The Return of the Huldrasaga

This weekend I have laid Aiella aside, on the grounds that, pending any further reports from beta-readers, it is as finished as it is going to get, and also I’ve had enough of it for now.

Instead I have taken up my other work-in-progress, untouched for nearly two years, to see what might be done with it.  The Saga of Gorm the Less and the Huldrafolk (hereinafter referred to as the Huldrasaga) is actually the older work, having been started about five or six years ago now. It is a fairly conventional comic fantasy, trying hard not to be a pale imitation of Pratchett, set in a fantasy Northlands very (very) loosely based on Norse sagas and mythology.

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Today’s interview is with minimalist author Rien de Blanque, writer of such acclaimed pieces as Five Hundred Completely Blank Pages and Make Up Your Own Story, I Can’t Be Bothered. Here’s what she had to say:

<blank space scrolls into infinity>

Thought provoking stuff, there. An amazing writer, although Rien’s avant-garde work is better in the original French, obviously.


The Soliloquy (as ad-libbed by Bertie Wooster):

Well, I am dashed if I know whether I can go on like this or not.
I mean, is it better, do you think, to put up with being plagued by Aunts, and what not,
Or to put up a bit of a fight, and stop the whole bally lot?
A chap could do with a nice long lie-in,
At least if by that you mean put a stop to all the nonsense and bother you seem to get nowadays.
It’d be jolly nice, I think!
Well, so long as you don’t get nightmares, I suppose.
I daresay it’s the thought of dreaming about Aunt Agatha forever
That makes chaps like me carry on the way we do.
I mean, who would stand for this tosh –
You know, being oppressed by elderly females,
Having butlers look down their nose at you,
Getting the brush-off from Madeline Basset
(Even if she does think the stars are God’s daisy-chain),
Getting thirty days without the option
Just for relieving a policeman of his helmet on Boat Race night,
And getting a pi-jaw from the magistrate,
Not to mention the underhanded behaviour of Bingo Little at the Drones last week –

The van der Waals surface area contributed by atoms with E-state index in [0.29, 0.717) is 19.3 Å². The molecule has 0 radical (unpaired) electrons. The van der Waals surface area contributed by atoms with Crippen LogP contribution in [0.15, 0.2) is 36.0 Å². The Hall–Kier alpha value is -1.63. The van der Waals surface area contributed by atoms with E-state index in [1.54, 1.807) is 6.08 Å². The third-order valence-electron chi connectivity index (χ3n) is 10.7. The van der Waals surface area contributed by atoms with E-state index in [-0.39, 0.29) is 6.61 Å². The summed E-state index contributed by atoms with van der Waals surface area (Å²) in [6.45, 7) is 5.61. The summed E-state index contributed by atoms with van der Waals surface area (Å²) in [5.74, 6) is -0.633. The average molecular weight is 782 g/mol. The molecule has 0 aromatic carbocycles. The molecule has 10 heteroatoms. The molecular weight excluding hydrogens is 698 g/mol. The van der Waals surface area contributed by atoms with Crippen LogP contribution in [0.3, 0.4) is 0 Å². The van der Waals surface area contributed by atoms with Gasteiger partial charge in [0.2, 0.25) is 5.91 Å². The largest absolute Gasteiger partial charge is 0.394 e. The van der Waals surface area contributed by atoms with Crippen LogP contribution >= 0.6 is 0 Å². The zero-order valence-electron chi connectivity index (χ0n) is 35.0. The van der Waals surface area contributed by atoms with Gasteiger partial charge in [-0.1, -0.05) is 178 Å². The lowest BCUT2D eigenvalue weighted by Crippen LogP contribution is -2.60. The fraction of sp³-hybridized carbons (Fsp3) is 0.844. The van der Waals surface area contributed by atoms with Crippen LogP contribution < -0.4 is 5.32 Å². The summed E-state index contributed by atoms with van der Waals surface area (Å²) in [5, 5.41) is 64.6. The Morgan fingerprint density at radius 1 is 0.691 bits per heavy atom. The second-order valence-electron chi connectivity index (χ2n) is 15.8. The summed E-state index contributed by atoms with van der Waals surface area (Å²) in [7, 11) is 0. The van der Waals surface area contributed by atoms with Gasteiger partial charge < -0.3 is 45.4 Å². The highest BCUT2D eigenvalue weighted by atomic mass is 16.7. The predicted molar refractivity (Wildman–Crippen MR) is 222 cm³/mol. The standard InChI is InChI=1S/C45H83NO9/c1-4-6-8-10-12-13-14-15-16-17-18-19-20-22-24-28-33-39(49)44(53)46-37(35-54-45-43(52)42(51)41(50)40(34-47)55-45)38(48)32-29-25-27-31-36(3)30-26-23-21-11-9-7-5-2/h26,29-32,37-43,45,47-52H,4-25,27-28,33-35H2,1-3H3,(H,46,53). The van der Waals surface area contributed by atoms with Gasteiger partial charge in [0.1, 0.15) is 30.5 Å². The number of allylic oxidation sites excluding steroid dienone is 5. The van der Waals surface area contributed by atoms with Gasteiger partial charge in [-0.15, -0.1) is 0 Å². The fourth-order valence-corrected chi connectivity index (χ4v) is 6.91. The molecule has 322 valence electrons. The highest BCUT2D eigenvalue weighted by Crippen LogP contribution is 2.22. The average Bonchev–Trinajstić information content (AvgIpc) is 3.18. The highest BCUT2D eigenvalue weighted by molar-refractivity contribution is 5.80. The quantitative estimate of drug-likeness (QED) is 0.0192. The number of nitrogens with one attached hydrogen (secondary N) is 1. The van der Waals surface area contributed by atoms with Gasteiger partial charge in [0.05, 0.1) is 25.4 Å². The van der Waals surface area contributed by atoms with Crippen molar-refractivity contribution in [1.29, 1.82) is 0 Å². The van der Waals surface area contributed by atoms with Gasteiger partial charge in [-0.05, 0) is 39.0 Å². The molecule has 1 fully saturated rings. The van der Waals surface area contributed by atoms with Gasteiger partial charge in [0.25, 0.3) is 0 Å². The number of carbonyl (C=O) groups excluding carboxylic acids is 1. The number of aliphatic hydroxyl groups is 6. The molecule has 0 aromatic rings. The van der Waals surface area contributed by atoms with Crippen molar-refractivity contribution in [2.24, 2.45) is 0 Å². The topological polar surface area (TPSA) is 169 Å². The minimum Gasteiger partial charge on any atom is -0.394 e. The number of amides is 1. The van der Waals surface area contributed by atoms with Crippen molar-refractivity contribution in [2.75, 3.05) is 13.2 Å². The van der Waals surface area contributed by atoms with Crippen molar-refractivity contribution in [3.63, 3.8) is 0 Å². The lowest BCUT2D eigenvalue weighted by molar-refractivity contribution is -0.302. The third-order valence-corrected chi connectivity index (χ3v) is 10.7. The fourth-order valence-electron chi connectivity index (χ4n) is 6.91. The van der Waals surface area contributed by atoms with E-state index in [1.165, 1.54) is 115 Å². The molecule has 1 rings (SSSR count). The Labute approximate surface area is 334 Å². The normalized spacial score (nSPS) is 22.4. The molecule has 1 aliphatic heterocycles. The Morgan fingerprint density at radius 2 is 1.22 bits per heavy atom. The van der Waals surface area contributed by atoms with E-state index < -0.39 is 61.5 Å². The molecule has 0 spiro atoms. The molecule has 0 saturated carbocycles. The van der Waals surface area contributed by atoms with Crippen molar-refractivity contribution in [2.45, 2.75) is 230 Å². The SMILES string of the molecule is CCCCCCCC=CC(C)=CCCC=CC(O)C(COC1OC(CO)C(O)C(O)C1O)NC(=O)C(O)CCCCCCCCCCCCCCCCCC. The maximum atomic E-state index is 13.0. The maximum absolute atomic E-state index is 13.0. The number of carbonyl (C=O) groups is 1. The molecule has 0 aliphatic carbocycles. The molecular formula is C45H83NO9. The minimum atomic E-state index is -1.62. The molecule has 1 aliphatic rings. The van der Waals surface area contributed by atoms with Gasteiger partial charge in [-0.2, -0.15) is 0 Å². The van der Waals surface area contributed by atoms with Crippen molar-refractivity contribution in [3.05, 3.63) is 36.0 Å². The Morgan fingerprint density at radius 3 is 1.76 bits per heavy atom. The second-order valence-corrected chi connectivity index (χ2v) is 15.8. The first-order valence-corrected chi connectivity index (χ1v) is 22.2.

If you could get out of it as easily as that?
I mean, I don’t actually have to work for a living,
But it beats me why chaps do,
Bearing fardels and what have you
(What is a fardel? Jeeves would know)
If it wasn’t for the dashed inconvenient fact that if you get off the bus, so to speak,
You don’t know what stop you’ll be at.
It’s not as if anyone ever gets on again.
Tricky things, consciences, and liable to turn you bright yellow
When faced with the choice of carrying on or jumping off into goodness knows what.
I mean, I’m as resolute as the next man, and not given to thinking much,
But even I wobble a bit when up against that kind of thing,
And tend to dither and bug my eyes out (they tell me) and achieve very little, really.
– Stop a minute, Ophelia’s coming! What-ho!!

Farewell My Oofy

It is not, perhaps, widely known that both P G Wodehouse and Raymond Chandler attended Dulwich College. They were not contemporaries, and never wrote together, but imagine if they had …

Farewell my Oofy          by P G Chandler

It was one of those days you get in London towards the end of February, when the fog rolls in from the Thames and the crack houses are hidden by even more noxious vapours than usual. It was cold; so cold that even the cheap streetwalkers were wearing woollen tights. I sat in my office huddled up in my greatcoat, wishing I had enough dough to pay the gas bill. Business was slow; after I’d fingered Sir Gregory Parsloe for the pig theft at Blandings I’d been hoping for more jobs from the aristocracy, but so far nothing had come through. Lord Emsworth had handed me a generous cheque, but it was pretty much all spent, and if a good job didn’t come through soon so was I.

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